We think visiting a classic London pub is an essential experience in the city. Some of the best pubs are located along the river. For our top picks, read our post: River Thames Pub Crawl London: The Best Pubs on the Thames.
Pro Tip: Eating and drinking at the pubs in London can be pricey! To get the experience and keep your budget in check, order a half pint, sip slowly and savor the experience. Traditional London pub food – like steak and ale pies or sausage and mash – are not too expensive and can be quite filling (and possibly shared by two people!).
DAY 3: RIVER THAMES AND GREENWICH
On the last day of your London 3 Days Itinerary, leave the city center and take a river boat to Greenwich. Discover the sights of Greenwich then head north across the river to Canary Wharf.
River Thames Boat Ride
A 3 Day Itinerary in London wouldn’t be complete without riding a river boat on the River Thames! While there are numerous companies that offer Thames River boat rides, the most affordable method of travel on the river is via the Thames Clipper. Fares can be paid with an Oyster Card, purchased online or via their app.
Pro Tip: While there is no on-board commentary on the Thames Clipper boats, visitors can access their audio guide in their free app.
The Royal Borough of Greenwich is an East London neighborhood that is teeming with sights. Known around the world as the location of the Prime Meridian, the district has strong ties to sea navigation and astronomy. Top attractions include the Maritime Museum (free to enter), the Royal Observatory (some free sections) and the Cutty Sark (ticket required).
Pro Tip: Find out more about what to see and do in our blog post: The Best Things To Do in Greenwich.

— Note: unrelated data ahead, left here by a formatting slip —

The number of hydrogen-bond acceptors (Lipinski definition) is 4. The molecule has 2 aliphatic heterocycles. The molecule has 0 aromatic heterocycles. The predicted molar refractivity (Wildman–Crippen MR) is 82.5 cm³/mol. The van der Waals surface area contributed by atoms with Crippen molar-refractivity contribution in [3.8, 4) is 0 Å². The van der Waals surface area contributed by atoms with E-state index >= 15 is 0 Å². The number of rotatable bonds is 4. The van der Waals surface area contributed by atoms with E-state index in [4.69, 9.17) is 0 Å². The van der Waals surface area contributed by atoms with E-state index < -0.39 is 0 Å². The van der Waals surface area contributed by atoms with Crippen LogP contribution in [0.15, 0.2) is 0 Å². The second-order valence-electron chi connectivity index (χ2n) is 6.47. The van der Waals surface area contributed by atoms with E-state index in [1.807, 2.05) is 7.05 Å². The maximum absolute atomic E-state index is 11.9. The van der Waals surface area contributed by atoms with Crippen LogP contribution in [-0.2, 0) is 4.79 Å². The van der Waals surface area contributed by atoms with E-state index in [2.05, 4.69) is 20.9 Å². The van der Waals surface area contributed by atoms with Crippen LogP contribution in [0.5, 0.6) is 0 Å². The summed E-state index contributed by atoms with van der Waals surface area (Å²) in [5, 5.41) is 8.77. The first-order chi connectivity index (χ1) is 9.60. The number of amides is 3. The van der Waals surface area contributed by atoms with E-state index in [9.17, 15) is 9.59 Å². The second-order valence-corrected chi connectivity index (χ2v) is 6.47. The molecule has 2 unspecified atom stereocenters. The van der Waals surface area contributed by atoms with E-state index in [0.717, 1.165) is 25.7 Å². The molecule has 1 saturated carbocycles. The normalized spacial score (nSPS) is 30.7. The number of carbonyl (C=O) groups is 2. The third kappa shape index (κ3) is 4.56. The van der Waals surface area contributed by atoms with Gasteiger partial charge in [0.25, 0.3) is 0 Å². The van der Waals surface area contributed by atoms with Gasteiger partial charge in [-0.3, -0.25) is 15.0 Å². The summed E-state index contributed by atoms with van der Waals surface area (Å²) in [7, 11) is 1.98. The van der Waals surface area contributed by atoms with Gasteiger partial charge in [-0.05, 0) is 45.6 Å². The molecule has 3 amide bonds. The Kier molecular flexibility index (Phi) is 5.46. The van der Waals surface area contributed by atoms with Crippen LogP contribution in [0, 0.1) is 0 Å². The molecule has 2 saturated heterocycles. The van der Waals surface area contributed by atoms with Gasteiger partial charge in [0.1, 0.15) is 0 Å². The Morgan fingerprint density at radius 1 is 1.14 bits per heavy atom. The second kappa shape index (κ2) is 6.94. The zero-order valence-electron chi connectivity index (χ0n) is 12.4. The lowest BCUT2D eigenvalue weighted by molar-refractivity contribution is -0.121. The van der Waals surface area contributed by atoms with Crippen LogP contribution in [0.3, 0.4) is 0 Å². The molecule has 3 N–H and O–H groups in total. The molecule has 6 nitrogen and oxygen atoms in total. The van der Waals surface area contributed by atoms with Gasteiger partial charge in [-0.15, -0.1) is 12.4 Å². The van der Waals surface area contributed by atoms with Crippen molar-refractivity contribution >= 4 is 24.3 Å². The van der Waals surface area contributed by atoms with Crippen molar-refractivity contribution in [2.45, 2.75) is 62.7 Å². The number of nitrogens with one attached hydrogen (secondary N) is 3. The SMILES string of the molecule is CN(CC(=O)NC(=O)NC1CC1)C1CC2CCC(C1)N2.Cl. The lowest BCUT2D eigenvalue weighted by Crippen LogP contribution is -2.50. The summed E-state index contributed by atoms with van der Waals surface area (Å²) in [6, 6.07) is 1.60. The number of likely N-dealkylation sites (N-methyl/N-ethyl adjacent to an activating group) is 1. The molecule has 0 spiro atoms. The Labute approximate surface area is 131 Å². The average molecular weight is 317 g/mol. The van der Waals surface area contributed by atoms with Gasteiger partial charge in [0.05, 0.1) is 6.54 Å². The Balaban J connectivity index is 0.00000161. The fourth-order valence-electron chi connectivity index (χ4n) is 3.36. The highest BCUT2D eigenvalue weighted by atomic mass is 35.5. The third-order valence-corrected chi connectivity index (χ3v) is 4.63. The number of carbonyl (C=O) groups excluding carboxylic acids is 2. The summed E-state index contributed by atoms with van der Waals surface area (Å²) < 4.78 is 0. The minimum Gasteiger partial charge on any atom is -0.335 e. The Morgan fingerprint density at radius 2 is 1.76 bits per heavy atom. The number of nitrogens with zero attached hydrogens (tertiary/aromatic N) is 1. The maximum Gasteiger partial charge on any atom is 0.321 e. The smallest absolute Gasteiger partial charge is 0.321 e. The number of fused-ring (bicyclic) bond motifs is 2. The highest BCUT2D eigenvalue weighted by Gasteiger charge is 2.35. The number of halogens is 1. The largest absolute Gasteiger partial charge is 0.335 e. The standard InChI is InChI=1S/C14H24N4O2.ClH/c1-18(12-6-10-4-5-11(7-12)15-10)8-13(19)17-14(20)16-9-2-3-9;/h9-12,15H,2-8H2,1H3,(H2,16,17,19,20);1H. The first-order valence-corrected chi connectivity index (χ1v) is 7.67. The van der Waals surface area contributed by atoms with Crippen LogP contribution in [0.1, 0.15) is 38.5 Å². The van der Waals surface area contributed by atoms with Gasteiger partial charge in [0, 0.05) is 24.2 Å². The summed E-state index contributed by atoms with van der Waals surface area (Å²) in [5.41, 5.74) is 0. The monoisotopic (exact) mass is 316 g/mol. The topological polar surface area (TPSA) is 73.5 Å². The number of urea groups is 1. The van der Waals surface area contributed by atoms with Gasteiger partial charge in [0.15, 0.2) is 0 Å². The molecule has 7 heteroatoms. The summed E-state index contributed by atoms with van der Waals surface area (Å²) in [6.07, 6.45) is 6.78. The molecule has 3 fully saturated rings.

North of Greenwich, across the River Thames, is Canary Wharf. To get there, visitors can access the Foot Tunnel, which takes pedestrians underneath the River Thames to the north side of the river. Considered to be London’s second Business District, the area is characterized by the towering skyscrapers – including One Canada Square, which is the 2nd tallest building in the UK (after the Shard).
Other attractions in Canary Wharf (which are free!) include the Museum of London Docklands, the Crossrail Roof Gardens, the inner city Mudchute Park and Farm and the wholesale fish market, Billingsgate Market.
Pro Tip: The Giant Robot Street Food Market at Crossrail Place offers an array of affordable food options (at least less expensive than most London sit-down meals) in a lively atmosphere.
Sightseeing In London Map
Use this map to find the sights listed in our 3-Day London Itinerary. Day 1 sights are Blue; Day 2 attractions are Green; Day 3 things to see are Purple.
3 Days in London Tips
Now that you know what to do and see when you visit London in 3 days, we have a few more tips for your trip!
Eating in London on a Budget
While there are many free and cheap London attractions, seeking out inexpensive places to eat is a little more difficult. The cost of eating at restaurants in London can add up in a hurry, which can crush a London trip budget.